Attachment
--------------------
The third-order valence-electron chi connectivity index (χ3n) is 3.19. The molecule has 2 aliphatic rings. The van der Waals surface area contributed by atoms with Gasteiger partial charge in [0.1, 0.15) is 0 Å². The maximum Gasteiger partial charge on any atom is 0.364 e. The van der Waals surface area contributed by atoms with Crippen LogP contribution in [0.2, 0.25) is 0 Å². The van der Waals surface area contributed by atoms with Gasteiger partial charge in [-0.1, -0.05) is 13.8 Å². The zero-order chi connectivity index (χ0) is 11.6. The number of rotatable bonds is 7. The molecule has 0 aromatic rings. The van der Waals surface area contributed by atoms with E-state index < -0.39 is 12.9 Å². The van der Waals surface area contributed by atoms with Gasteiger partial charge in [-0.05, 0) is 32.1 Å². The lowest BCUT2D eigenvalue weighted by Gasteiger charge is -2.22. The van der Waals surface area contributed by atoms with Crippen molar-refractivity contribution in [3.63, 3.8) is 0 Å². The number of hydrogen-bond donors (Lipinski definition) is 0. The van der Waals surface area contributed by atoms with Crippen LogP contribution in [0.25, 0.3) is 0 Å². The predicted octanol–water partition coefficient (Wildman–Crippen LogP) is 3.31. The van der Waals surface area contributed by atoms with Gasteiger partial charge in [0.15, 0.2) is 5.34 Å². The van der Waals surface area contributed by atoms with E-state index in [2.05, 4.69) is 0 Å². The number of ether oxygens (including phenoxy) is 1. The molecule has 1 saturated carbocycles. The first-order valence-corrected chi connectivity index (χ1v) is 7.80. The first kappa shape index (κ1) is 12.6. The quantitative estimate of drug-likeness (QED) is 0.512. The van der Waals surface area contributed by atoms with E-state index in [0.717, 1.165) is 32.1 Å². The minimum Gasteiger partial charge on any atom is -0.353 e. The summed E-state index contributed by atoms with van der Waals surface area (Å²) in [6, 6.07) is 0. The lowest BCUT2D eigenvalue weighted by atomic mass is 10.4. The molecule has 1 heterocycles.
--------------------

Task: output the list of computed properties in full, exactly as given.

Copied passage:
The third-order valence-electron chi connectivity index (χ3n) is 3.19. The molecule has 2 aliphatic rings. The van der Waals surface area contributed by atoms with Gasteiger partial charge in [0.1, 0.15) is 0 Å². The maximum Gasteiger partial charge on any atom is 0.364 e. The van der Waals surface area contributed by atoms with Crippen LogP contribution in [0.2, 0.25) is 0 Å². The van der Waals surface area contributed by atoms with Gasteiger partial charge in [-0.1, -0.05) is 13.8 Å². The zero-order chi connectivity index (χ0) is 11.6. The number of rotatable bonds is 7. The molecule has 0 aromatic rings. The van der Waals surface area contributed by atoms with E-state index < -0.39 is 12.9 Å². The van der Waals surface area contributed by atoms with Gasteiger partial charge in [-0.05, 0) is 32.1 Å². The lowest BCUT2D eigenvalue weighted by Gasteiger charge is -2.22. The van der Waals surface area contributed by atoms with Crippen molar-refractivity contribution in [3.63, 3.8) is 0 Å². The number of hydrogen-bond donors (Lipinski definition) is 0. The van der Waals surface area contributed by atoms with Crippen LogP contribution in [0.25, 0.3) is 0 Å². The predicted octanol–water partition coefficient (Wildman–Crippen LogP) is 3.31. The van der Waals surface area contributed by atoms with Gasteiger partial charge in [0.15, 0.2) is 5.34 Å². The van der Waals surface area contributed by atoms with E-state index in [2.05, 4.69) is 0 Å². The number of ether oxygens (including phenoxy) is 1. The molecule has 1 saturated carbocycles. The first-order valence-corrected chi connectivity index (χ1v) is 7.80. The first kappa shape index (κ1) is 12.6. The quantitative estimate of drug-likeness (QED) is 0.512. The van der Waals surface area contributed by atoms with E-state index in [0.717, 1.165) is 32.1 Å². The minimum Gasteiger partial charge on any atom is -0.353 e. The summed E-state index contributed by atoms with van der Waals surface area (Å²) in [6, 6.07) is 0. The lowest BCUT2D eigenvalue weighted by atomic mass is 10.4. The molecule has 1 heterocycles.